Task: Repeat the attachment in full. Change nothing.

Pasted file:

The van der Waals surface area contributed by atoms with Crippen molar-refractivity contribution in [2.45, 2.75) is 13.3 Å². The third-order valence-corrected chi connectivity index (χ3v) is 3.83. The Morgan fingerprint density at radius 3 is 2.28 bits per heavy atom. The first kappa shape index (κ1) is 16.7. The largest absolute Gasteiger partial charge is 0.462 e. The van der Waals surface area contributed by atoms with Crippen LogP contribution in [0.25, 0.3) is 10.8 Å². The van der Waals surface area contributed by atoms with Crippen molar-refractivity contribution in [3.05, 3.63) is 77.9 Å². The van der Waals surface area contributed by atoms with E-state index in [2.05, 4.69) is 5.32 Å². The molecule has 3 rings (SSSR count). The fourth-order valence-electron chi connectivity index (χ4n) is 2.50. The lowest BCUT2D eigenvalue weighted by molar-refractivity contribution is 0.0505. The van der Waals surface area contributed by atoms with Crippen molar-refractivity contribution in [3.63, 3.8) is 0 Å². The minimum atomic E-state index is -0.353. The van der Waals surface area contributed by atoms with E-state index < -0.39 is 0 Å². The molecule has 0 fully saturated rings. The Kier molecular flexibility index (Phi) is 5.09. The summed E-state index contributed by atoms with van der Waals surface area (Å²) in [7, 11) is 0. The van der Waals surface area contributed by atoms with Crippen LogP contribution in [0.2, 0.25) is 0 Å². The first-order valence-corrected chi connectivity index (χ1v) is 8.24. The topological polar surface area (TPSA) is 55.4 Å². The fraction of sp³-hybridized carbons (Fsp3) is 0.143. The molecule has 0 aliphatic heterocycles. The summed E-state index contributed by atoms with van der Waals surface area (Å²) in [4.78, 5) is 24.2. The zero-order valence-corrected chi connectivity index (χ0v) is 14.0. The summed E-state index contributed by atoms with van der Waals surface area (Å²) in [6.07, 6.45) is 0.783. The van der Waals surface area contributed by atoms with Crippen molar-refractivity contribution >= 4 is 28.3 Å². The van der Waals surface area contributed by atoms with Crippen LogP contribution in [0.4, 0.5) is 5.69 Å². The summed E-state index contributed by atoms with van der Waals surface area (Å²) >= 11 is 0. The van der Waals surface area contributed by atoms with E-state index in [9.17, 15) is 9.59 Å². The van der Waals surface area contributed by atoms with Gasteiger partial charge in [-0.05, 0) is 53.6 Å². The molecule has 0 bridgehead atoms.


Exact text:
The van der Waals surface area contributed by atoms with Crippen molar-refractivity contribution in [2.45, 2.75) is 13.3 Å². The third-order valence-corrected chi connectivity index (χ3v) is 3.83. The Morgan fingerprint density at radius 3 is 2.28 bits per heavy atom. The first kappa shape index (κ1) is 16.7. The largest absolute Gasteiger partial charge is 0.462 e. The van der Waals surface area contributed by atoms with Crippen LogP contribution in [0.25, 0.3) is 10.8 Å². The van der Waals surface area contributed by atoms with Crippen molar-refractivity contribution in [3.05, 3.63) is 77.9 Å². The van der Waals surface area contributed by atoms with E-state index in [2.05, 4.69) is 5.32 Å². The molecule has 3 rings (SSSR count). The fourth-order valence-electron chi connectivity index (χ4n) is 2.50. The lowest BCUT2D eigenvalue weighted by molar-refractivity contribution is 0.0505. The van der Waals surface area contributed by atoms with Crippen molar-refractivity contribution in [3.63, 3.8) is 0 Å². The minimum atomic E-state index is -0.353. The van der Waals surface area contributed by atoms with E-state index < -0.39 is 0 Å². The molecule has 0 fully saturated rings. The Kier molecular flexibility index (Phi) is 5.09. The summed E-state index contributed by atoms with van der Waals surface area (Å²) in [7, 11) is 0. The van der Waals surface area contributed by atoms with Crippen LogP contribution in [0.2, 0.25) is 0 Å². The first-order valence-corrected chi connectivity index (χ1v) is 8.24. The topological polar surface area (TPSA) is 55.4 Å². The fraction of sp³-hybridized carbons (Fsp3) is 0.143. The molecule has 0 aliphatic heterocycles. The summed E-state index contributed by atoms with van der Waals surface area (Å²) in [4.78, 5) is 24.2. The zero-order valence-corrected chi connectivity index (χ0v) is 14.0. The summed E-state index contributed by atoms with van der Waals surface area (Å²) in [6.07, 6.45) is 0.783. The van der Waals surface area contributed by atoms with Crippen molar-refractivity contribution >= 4 is 28.3 Å². The van der Waals surface area contributed by atoms with Crippen LogP contribution in [0.4, 0.5) is 5.69 Å². The summed E-state index contributed by atoms with van der Waals surface area (Å²) >= 11 is 0. The van der Waals surface area contributed by atoms with E-state index in [9.17, 15) is 9.59 Å². The van der Waals surface area contributed by atoms with Gasteiger partial charge in [-0.05, 0) is 53.6 Å². The molecule has 0 bridgehead atoms.